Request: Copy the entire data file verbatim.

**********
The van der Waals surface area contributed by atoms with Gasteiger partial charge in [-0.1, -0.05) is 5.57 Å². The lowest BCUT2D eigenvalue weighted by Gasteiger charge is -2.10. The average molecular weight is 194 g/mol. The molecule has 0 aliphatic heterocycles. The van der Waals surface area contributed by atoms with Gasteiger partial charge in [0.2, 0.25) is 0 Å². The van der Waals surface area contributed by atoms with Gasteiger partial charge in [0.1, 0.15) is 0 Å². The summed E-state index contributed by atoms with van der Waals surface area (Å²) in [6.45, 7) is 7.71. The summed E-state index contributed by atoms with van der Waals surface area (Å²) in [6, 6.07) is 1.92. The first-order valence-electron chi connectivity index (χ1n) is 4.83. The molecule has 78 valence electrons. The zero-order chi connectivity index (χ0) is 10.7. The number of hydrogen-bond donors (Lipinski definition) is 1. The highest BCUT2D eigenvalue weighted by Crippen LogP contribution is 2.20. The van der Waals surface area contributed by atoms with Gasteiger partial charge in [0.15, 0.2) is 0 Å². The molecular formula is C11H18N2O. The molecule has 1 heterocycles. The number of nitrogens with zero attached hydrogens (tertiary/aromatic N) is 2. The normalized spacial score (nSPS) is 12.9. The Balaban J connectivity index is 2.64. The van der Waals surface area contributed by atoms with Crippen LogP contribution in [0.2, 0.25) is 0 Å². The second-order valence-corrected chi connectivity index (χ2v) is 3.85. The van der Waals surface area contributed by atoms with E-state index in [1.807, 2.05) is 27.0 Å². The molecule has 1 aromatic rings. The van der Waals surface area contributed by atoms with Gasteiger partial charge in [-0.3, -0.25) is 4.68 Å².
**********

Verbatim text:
The van der Waals surface area contributed by atoms with Gasteiger partial charge in [-0.1, -0.05) is 5.57 Å². The lowest BCUT2D eigenvalue weighted by Gasteiger charge is -2.10. The average molecular weight is 194 g/mol. The molecule has 0 aliphatic heterocycles. The van der Waals surface area contributed by atoms with Gasteiger partial charge in [0.2, 0.25) is 0 Å². The van der Waals surface area contributed by atoms with Gasteiger partial charge in [0.1, 0.15) is 0 Å². The summed E-state index contributed by atoms with van der Waals surface area (Å²) in [6.45, 7) is 7.71. The summed E-state index contributed by atoms with van der Waals surface area (Å²) in [6, 6.07) is 1.92. The first-order valence-electron chi connectivity index (χ1n) is 4.83. The molecule has 78 valence electrons. The zero-order chi connectivity index (χ0) is 10.7. The number of hydrogen-bond donors (Lipinski definition) is 1. The highest BCUT2D eigenvalue weighted by Crippen LogP contribution is 2.20. The van der Waals surface area contributed by atoms with Gasteiger partial charge in [0.15, 0.2) is 0 Å². The molecular formula is C11H18N2O. The molecule has 1 heterocycles. The number of nitrogens with zero attached hydrogens (tertiary/aromatic N) is 2. The normalized spacial score (nSPS) is 12.9. The Balaban J connectivity index is 2.64. The van der Waals surface area contributed by atoms with Crippen LogP contribution in [0.2, 0.25) is 0 Å². The second-order valence-corrected chi connectivity index (χ2v) is 3.85. The van der Waals surface area contributed by atoms with E-state index in [1.807, 2.05) is 27.0 Å². The molecule has 1 aromatic rings. The van der Waals surface area contributed by atoms with Gasteiger partial charge in [-0.3, -0.25) is 4.68 Å².